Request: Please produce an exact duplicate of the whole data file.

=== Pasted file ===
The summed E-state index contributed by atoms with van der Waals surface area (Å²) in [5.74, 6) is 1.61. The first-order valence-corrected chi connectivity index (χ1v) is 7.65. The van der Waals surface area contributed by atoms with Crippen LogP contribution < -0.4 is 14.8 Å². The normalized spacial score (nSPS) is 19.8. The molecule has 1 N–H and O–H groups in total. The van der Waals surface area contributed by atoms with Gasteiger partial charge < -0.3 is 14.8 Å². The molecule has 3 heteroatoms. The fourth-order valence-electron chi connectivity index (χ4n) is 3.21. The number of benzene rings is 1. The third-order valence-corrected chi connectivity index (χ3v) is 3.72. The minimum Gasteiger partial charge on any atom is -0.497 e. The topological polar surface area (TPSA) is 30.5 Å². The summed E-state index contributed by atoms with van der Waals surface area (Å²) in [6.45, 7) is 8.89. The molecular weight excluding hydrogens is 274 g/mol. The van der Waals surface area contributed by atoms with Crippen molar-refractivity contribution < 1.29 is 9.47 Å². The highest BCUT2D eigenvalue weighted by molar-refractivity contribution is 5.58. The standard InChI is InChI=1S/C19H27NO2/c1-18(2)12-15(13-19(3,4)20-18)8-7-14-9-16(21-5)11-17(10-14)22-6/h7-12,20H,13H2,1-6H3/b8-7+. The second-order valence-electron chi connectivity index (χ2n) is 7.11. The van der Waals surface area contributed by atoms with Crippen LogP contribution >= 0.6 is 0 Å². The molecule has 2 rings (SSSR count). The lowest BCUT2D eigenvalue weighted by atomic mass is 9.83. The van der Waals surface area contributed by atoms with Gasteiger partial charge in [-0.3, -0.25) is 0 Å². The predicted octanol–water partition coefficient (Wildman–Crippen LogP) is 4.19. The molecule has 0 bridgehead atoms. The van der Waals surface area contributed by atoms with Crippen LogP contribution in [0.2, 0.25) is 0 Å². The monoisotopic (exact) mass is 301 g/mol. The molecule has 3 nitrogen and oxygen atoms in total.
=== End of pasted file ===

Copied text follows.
The summed E-state index contributed by atoms with van der Waals surface area (Å²) in [5.74, 6) is 1.61. The first-order valence-corrected chi connectivity index (χ1v) is 7.65. The van der Waals surface area contributed by atoms with Crippen LogP contribution < -0.4 is 14.8 Å². The normalized spacial score (nSPS) is 19.8. The molecule has 1 N–H and O–H groups in total. The van der Waals surface area contributed by atoms with Gasteiger partial charge < -0.3 is 14.8 Å². The molecule has 3 heteroatoms. The fourth-order valence-electron chi connectivity index (χ4n) is 3.21. The number of benzene rings is 1. The third-order valence-corrected chi connectivity index (χ3v) is 3.72. The minimum Gasteiger partial charge on any atom is -0.497 e. The topological polar surface area (TPSA) is 30.5 Å². The summed E-state index contributed by atoms with van der Waals surface area (Å²) in [6.45, 7) is 8.89. The molecular weight excluding hydrogens is 274 g/mol. The van der Waals surface area contributed by atoms with Crippen molar-refractivity contribution < 1.29 is 9.47 Å². The highest BCUT2D eigenvalue weighted by molar-refractivity contribution is 5.58. The standard InChI is InChI=1S/C19H27NO2/c1-18(2)12-15(13-19(3,4)20-18)8-7-14-9-16(21-5)11-17(10-14)22-6/h7-12,20H,13H2,1-6H3/b8-7+. The second-order valence-electron chi connectivity index (χ2n) is 7.11. The van der Waals surface area contributed by atoms with Crippen LogP contribution >= 0.6 is 0 Å². The molecule has 2 rings (SSSR count). The lowest BCUT2D eigenvalue weighted by atomic mass is 9.83. The van der Waals surface area contributed by atoms with Gasteiger partial charge in [-0.3, -0.25) is 0 Å². The predicted octanol–water partition coefficient (Wildman–Crippen LogP) is 4.19. The molecule has 0 bridgehead atoms. The van der Waals surface area contributed by atoms with Crippen LogP contribution in [0.2, 0.25) is 0 Å². The monoisotopic (exact) mass is 301 g/mol. The molecule has 3 nitrogen and oxygen atoms in total.